Moving forward, we'll assume we only have 1 GB of RAM total. Since we're only dealing with half a million records here, we can probably pull the entire contents of the database into local memory. If the data proves too large, we can rely on the map/reduce and search capabilities in Cloudant to work with the data instead.

Being optimistic, we write a little loop that gets up to 20,000 docs at a time from the database. It stores the 20,000 in a simple Python list. Once the buffer reaches the threshold, we create a DataFrame from the buffer which reduces the data to just the fields we want. We do this chunking because appending to a DataFrame one row at a time is much slower.

In [10]:
%%time
dfs = []
buff = []
for i, item in enumerate(database.all_docs(params={'include_docs' : True})):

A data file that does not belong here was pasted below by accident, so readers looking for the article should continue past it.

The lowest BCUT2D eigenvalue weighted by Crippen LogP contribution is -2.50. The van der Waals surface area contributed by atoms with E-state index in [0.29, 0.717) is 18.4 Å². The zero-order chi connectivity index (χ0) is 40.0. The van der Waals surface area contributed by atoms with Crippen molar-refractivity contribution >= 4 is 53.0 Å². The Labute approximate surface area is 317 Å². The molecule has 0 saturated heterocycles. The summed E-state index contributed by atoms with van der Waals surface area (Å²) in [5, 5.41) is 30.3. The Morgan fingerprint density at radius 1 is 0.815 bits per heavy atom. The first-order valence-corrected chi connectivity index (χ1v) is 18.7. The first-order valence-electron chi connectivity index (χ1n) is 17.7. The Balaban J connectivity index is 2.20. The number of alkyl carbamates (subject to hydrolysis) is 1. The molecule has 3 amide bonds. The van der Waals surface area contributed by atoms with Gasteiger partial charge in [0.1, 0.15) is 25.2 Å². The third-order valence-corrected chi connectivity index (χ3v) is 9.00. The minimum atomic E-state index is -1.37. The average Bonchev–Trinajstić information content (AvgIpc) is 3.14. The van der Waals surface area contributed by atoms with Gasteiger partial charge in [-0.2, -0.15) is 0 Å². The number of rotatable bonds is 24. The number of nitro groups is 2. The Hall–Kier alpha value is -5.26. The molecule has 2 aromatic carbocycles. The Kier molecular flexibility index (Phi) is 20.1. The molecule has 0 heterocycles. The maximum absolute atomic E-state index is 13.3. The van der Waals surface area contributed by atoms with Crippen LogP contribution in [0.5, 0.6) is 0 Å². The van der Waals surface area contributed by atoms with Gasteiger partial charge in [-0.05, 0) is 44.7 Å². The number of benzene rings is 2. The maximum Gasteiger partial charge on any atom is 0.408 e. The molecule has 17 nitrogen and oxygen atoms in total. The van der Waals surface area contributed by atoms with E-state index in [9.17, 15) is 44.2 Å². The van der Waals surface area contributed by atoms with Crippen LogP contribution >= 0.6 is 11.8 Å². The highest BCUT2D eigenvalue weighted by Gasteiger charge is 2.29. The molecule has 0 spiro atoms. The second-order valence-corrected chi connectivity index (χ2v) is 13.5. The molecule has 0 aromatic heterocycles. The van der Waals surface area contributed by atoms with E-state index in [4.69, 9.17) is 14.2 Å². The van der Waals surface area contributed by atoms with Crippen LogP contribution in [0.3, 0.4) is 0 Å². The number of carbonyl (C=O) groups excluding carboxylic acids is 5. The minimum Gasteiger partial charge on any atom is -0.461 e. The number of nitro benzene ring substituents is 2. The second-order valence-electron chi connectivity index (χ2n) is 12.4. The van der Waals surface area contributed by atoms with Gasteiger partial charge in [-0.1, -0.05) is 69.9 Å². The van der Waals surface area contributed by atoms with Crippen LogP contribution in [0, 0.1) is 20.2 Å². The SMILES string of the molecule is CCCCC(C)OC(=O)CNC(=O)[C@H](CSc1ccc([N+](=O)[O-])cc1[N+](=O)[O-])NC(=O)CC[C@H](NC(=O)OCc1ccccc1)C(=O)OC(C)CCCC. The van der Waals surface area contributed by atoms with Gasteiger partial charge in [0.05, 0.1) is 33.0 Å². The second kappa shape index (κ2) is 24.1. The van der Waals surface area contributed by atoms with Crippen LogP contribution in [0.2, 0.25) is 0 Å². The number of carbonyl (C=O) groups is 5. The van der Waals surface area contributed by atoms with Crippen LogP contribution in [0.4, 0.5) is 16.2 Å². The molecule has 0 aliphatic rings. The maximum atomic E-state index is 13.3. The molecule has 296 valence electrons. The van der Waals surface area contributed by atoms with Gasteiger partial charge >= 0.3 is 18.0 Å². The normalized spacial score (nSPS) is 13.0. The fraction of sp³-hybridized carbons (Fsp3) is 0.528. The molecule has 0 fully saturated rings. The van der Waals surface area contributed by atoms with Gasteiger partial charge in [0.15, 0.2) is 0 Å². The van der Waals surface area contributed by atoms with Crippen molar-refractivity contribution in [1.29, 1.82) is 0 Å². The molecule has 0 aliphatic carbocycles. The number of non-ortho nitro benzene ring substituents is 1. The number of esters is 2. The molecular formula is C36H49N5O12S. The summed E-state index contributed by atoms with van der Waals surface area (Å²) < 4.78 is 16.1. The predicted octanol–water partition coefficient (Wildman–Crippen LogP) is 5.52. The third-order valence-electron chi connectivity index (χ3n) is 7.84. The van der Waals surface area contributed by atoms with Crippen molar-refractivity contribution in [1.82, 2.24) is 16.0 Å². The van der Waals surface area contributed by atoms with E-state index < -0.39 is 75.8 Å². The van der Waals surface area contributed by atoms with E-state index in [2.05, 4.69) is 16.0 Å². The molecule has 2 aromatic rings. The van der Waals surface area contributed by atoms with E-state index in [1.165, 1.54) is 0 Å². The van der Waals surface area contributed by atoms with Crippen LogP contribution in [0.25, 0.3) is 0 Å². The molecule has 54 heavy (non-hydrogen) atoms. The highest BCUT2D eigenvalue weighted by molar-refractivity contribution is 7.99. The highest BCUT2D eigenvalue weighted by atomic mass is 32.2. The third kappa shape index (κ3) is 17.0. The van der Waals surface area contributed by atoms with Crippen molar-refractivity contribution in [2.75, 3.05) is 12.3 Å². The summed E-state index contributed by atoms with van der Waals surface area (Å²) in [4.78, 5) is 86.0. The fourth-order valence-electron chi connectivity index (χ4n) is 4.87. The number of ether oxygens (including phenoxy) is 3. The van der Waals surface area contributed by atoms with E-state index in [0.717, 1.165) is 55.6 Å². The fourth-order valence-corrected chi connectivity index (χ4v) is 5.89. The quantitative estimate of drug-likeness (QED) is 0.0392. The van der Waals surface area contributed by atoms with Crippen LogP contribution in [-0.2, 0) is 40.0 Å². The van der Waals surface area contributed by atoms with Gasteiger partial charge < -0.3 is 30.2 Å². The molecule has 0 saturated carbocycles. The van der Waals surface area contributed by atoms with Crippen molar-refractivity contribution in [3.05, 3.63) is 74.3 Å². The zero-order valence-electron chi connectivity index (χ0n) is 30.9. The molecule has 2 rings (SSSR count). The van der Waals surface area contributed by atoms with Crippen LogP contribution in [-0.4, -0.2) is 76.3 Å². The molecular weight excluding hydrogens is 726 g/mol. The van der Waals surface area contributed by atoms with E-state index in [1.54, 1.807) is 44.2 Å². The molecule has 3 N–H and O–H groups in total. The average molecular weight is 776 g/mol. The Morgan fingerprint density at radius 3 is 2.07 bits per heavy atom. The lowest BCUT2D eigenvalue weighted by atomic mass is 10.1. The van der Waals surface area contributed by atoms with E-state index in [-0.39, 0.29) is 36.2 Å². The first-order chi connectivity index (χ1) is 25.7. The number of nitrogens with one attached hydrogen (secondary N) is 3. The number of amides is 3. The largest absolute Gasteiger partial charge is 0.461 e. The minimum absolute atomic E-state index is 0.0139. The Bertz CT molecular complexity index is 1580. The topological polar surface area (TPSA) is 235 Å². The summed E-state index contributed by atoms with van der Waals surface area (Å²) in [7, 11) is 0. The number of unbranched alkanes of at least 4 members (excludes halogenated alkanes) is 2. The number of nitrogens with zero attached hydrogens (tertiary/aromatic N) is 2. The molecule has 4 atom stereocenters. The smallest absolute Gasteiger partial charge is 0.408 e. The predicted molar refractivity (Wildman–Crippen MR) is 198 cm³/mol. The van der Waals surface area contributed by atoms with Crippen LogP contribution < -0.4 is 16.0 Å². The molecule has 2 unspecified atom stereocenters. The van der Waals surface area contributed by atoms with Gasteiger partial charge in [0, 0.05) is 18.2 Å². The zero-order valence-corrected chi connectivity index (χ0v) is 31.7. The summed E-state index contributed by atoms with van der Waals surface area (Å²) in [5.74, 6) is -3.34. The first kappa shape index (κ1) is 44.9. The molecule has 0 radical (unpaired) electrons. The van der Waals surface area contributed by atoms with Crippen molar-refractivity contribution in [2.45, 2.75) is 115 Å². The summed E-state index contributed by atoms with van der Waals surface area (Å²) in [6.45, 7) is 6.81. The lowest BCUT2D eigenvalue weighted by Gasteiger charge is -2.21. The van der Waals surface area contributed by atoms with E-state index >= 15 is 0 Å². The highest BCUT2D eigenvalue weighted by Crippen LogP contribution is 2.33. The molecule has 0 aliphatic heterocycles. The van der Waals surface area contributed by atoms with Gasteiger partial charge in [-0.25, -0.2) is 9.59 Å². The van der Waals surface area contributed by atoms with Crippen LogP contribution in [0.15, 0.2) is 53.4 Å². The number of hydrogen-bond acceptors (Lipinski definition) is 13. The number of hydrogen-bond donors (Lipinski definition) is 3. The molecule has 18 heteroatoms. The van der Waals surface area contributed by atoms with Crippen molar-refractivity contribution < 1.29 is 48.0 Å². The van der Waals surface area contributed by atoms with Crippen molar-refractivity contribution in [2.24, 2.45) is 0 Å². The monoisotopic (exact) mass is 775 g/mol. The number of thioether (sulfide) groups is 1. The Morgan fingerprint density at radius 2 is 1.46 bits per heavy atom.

buff.append(item['doc'])
    if i > 0 and i % 20000 == 0:
        print 'Processed #{}'.format(i)
        df = pandas.DataFrame(buff, columns=columns)
        dfs.append(df)
        buff = []
# don't forget the leftovers
df = pandas.DataFrame(buff, columns=columns)
dfs.append(df)
Processed #20000
Processed #40000
Processed #60000
Processed #80000
Processed #100000
Processed #120000
Processed #140000
Processed #160000
Processed #180000
Processed #200000
Processed #220000
Processed #240000
Processed #260000
Processed #280000
Processed #300000
Processed #320000
Processed #340000
Processed #360000
Processed #380000
Processed #400000
Processed #420000
Processed #440000
Processed #460000
Processed #480000
Processed #500000
CPU times: user 29 s, sys: 1.92 s, total: 30.9 s
Wall time: 43.5 s

Now we can build one DataFrame by quickly concatenating all the subframes we built in the loop above.

In [11]:
df = pandas.concat(dfs)